Opening on Valentine’s day with a smart performance of Purcell’s classic Dido and Aeneas and Poulenc’s rarely performed masterpiece La Voix Humaine, Opera North treated us to a miserable delight by presenting not one but two tragic love stories of forlorn women. It was the Poulenc in particular that had the Grand Theatre brimming as this challenging, one act soprano solo also happened to mark the triumphant return of local lass Lesley Garrett. Expectations were met with a brave and commanding performance of Elle, a woman both ravishing and ravished. Abandoned on one end of the phone line, slowly crumbling in her prison of isolation, the only support Garrett could afford was from the orchestra and set design. But how they rose to the occasion, the orchestra performing a thrilling role of ‘Mickey-mousing’, almost in conversation with Garrett on stage. A stage which itself accentuated beautifully the pain of solitude, opening with us peering through Elle’s dressing room mirror, its lights framing Garrett’s face on an otherwise blacked out stage. This was the reason everyone had turned up and from this powerful opening through the fragmented collapse of Elle’s relationship and own psyche, the audience remained motionless and thoroughly enraptured by this rare and triumphant opera.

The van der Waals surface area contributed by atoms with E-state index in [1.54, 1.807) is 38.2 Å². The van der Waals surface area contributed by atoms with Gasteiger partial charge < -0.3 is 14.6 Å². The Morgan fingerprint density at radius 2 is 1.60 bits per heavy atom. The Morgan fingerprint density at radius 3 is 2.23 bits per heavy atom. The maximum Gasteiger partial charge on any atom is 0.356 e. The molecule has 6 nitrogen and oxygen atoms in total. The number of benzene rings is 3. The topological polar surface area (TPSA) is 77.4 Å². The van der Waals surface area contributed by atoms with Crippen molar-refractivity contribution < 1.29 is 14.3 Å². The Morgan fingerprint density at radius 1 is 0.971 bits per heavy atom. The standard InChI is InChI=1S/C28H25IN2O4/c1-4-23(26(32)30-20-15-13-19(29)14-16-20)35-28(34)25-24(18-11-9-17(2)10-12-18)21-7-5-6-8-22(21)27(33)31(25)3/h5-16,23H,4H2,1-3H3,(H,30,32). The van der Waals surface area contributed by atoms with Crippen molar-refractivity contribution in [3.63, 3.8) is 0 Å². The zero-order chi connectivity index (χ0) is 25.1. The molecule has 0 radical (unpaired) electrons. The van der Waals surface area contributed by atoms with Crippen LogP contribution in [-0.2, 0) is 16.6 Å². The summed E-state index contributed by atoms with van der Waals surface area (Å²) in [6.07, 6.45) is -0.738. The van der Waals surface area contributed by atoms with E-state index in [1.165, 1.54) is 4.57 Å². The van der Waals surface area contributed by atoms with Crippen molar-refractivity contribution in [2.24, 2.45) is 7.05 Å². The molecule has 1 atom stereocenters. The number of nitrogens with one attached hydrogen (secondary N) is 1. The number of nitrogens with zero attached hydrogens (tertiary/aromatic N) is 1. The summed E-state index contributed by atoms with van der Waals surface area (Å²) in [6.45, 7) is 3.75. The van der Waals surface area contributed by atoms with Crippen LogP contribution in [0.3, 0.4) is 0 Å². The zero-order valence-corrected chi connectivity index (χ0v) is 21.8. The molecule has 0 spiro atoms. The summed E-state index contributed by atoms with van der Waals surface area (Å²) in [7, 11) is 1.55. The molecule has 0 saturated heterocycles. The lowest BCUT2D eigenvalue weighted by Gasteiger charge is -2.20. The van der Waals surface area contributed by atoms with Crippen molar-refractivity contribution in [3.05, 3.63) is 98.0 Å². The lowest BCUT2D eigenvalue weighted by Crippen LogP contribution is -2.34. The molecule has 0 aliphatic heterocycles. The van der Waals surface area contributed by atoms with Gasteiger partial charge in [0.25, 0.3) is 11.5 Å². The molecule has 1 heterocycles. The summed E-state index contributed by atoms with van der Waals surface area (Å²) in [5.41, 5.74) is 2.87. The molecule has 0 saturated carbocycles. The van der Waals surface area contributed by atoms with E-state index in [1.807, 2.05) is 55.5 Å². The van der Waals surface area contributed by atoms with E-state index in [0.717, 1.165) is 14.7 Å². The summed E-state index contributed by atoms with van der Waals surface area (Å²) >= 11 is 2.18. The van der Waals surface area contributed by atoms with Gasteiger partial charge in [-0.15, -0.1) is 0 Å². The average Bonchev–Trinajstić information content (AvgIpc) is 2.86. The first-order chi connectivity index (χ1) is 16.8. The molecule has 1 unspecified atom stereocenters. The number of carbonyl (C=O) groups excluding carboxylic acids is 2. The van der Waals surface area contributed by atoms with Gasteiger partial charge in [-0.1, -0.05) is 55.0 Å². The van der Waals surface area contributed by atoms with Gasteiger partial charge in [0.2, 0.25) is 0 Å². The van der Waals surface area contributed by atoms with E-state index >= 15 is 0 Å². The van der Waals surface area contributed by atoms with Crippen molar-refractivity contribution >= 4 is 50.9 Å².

Following La Voix Humaine was Purcell’s own Baroque classic, based on the tragic love story of Dido & Aeneas. Separated only by the interval could not leave enough time to prepare us for the stark contrast between Poulenc’s mid-20th century composition and Purcell’s traditional Baroque, even though director Aletta Collins sought to ease the transition by drawing a number of visual cues between the two shows. Most striking was the innovative choreography implemented into the show, Collins greatly exploiting her dance background by turning the witches into dancing figments of Dido’s fractured consciousness. Pamela Helen Stephen’s is another well cast soprano, matching the expressive complexity of Garrett’s performance in equal measure and ensuring the always much anticipated aria’s of ‘Ah, Belinda’ and ‘Dido’s Lament’ more than matched the lofty expectations of the audience, just as Garrett had done in the first half. Though an unusual pairing, both are great opera’s in their own right and were brilliantly delivered. Perhaps the opportunity to pair such contrasting shows was ambitiously undertaken to draw in a diverse audience with which such a display could convince that opera has a vast and eclectic repertoire that should be embraced. It is therefore most telling that it was at the end of the rare and challenging Poulenc first half that a presumably younger member of the audience yelled “do it all again!”
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